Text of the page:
History of Beleura | A Theatre of the Past

James Butchart wore the air of one destined for worldly success, when he was hardly past boyhood. He was a short man, but the lift of his head, the set of his mouth, the vigilance of his eyes, and the adroitness of his broad, strong-fingered hands were things that marked him out as one who would prosper in the Australian colonies. Within an hour or two of his landing from the 400-ton sailing ship William Nicol, on February 15, 1842, he had seen enough of the youthful town of Melbourne to have no qualms about his future. – John Hetherington

At the first chance he sat down and, in his brisk and masculine hand, wrote a characteristically self-confident letter to his father, back on the family farm at Auchtermuchty, in Fifeshire, Scotland. ‘I have no fear of getting on well enough’ he wrote. ‘The climate is most delightful and it only requires the exercise of the three virtues of patience, prudence and perseverance to do well.’ Buildings with a Past (20), a series of articles published by The Age in 1963 by John Hetherington.

James Butchart certainly did well and built Beleura in 1863 on land he purchased at Schnapper Point, now Mornington. Originally part of Alexander Hunter’s selection Yan-ti-Cran, Hunter had built a timber and brick cottage and this became part of Butchart’s much grander house. It is presumed that James Butchart named it Beleura. An Italianate villa by the great Joseph Reed of the famed Melbourne firm of Architects Barns and Reed, Beleura was described as the finest mansion in the colony.

Charles Edward Bright, who married Anna Marie Georgiana Manners-Sutton, founder of Bright Bros and Co., Steamship and General Agents, purchased Beleura in 1870. Bright’s father-in-law Sir John Manners-Sutton, 4th Governor of Victoria and later Viscount Canterbury, used Beleura as an unofficial summer retreat. When Charles’ father-in-law retired, Beleura was leased, firstly to the Victorian Government and was used, for a short time, by his successor Sir George Bowen as his official residence and secondly to B.T.P. Backhouse who conducted the Mornington Grammar School.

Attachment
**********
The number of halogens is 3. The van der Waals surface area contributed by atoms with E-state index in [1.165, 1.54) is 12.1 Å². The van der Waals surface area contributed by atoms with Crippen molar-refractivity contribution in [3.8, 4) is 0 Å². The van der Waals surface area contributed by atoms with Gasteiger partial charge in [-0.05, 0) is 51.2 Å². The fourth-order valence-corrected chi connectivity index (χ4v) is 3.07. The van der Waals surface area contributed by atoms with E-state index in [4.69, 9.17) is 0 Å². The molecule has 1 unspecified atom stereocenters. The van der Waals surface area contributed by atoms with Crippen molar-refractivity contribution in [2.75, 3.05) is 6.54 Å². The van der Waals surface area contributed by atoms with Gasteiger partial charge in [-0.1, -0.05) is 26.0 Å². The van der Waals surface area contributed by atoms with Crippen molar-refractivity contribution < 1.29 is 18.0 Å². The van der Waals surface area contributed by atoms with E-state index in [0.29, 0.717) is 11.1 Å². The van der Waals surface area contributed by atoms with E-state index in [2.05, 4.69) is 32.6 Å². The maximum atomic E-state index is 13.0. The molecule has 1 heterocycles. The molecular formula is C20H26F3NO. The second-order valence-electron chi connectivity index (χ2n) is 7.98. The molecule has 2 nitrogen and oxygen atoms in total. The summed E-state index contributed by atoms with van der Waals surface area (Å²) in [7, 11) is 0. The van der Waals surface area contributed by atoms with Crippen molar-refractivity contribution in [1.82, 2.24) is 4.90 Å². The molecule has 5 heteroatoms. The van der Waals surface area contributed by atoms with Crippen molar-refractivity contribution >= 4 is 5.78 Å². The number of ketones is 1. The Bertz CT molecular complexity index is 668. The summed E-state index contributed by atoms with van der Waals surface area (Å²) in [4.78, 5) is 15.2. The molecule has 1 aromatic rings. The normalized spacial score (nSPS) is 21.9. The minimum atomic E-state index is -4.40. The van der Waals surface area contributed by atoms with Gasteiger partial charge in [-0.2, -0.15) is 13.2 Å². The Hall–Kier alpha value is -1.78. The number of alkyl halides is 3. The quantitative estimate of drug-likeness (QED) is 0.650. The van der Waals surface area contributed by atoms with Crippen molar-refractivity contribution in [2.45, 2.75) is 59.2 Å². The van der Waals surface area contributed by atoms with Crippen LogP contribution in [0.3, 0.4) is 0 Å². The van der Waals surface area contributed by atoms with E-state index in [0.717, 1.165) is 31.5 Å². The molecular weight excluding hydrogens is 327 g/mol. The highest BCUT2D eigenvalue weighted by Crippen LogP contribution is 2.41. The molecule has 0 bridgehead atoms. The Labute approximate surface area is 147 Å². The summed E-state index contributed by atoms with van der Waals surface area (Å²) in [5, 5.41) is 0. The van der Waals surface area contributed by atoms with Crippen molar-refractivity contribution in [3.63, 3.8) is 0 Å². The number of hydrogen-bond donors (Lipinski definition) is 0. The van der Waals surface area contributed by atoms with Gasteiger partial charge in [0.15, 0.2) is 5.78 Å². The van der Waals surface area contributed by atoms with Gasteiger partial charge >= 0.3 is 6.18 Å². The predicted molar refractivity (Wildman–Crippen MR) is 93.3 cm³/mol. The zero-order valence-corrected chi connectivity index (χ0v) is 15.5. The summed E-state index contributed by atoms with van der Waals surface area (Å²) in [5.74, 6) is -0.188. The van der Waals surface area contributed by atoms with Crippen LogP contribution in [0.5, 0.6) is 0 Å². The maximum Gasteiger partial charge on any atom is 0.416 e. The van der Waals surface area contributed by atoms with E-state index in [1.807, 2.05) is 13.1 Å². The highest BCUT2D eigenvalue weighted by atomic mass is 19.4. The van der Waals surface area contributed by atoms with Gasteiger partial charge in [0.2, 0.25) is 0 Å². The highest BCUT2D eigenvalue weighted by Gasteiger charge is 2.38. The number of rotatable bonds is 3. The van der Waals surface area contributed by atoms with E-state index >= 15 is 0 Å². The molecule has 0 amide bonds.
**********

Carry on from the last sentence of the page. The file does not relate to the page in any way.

Caleb Joshua Jenner purchased Beleura in 1888. Jenner enlarged Beleura but died there in 1890. His widow retained Beleura until 1899 when it was purchased by Robert Smith Esq. as a wedding present for his daughter Helen Macpherson who married William Schutt.

In 1911 Beleura was again offered for sale and purchased by William Ernest Albert Edwick, a grazier. Three years later Beleura was again sold. Purchased by The Hill Williams Syndicate, “Beleura by the Sea” was subdivided into 183 choice villa allotments. This auction attracted Mr and Mrs George Tallis, later Sir George and Lady Tallis, who, the previous year, acquired Sunnyside, a huge house next door. Beleura, and most of the villa sites, were purchased in 1916 by Sir George Tallis but held in his wife Amelia’s name, and again used as a summer retreat. Sir George was the first owner to add land to Beleura, ultimately acquiring some 2000 acres in and around Mornington, giving it an estate sufficient to support a fine house. 

Sir George spent his retirement farming; however, he is better known as a theatrical entrepreneur who for many years was the major shareholder and Chairman of Directors of the giant entertainment company J.C. Willamson Ltd. His wife, formerly a singer of light comic opera, became a doyenne of Melbourne society and charity worker. Sir George and Lady Tallis continued the traditional use of Beleura as a seaside house and had four children. Lady Tallis died in 1933 and Sir George in 1948 at Braehour, Wagga Wagga, a splendid property he had farmed as well as Beleura during his retirement years.

In 1950 Sir George’s youngest son, Jack Morton Tallis, or John as he preferred, took Beleura by family agreement saying at the time that it was a momentous decision, and not wholly a wise one.

His life thence on was dedicated to the preservation of Beleura. John Tallis died in 1996 and bequeathed Beleura, its considerable contents and The Tallis Foundation to the people of Victoria. In 200 years a visitor will be able to unravel how we lived in the second half of the 20th century, an astonishing legacy.

Beleura is a wonderful time capsule, a theatre of the past, yet it appears that life in the house goes on. Unlike a theatre, Beleura and its contents are real and were ever thus; the world it represents will continue, the future will find the past preserved and be able to understand a way of life long gone. The magic of Beleura is the depth of its provenance collection of household things, some grand, but much ephemeral, trivial, amusing…”

PO Box 1198
Mornington Victoria 3931

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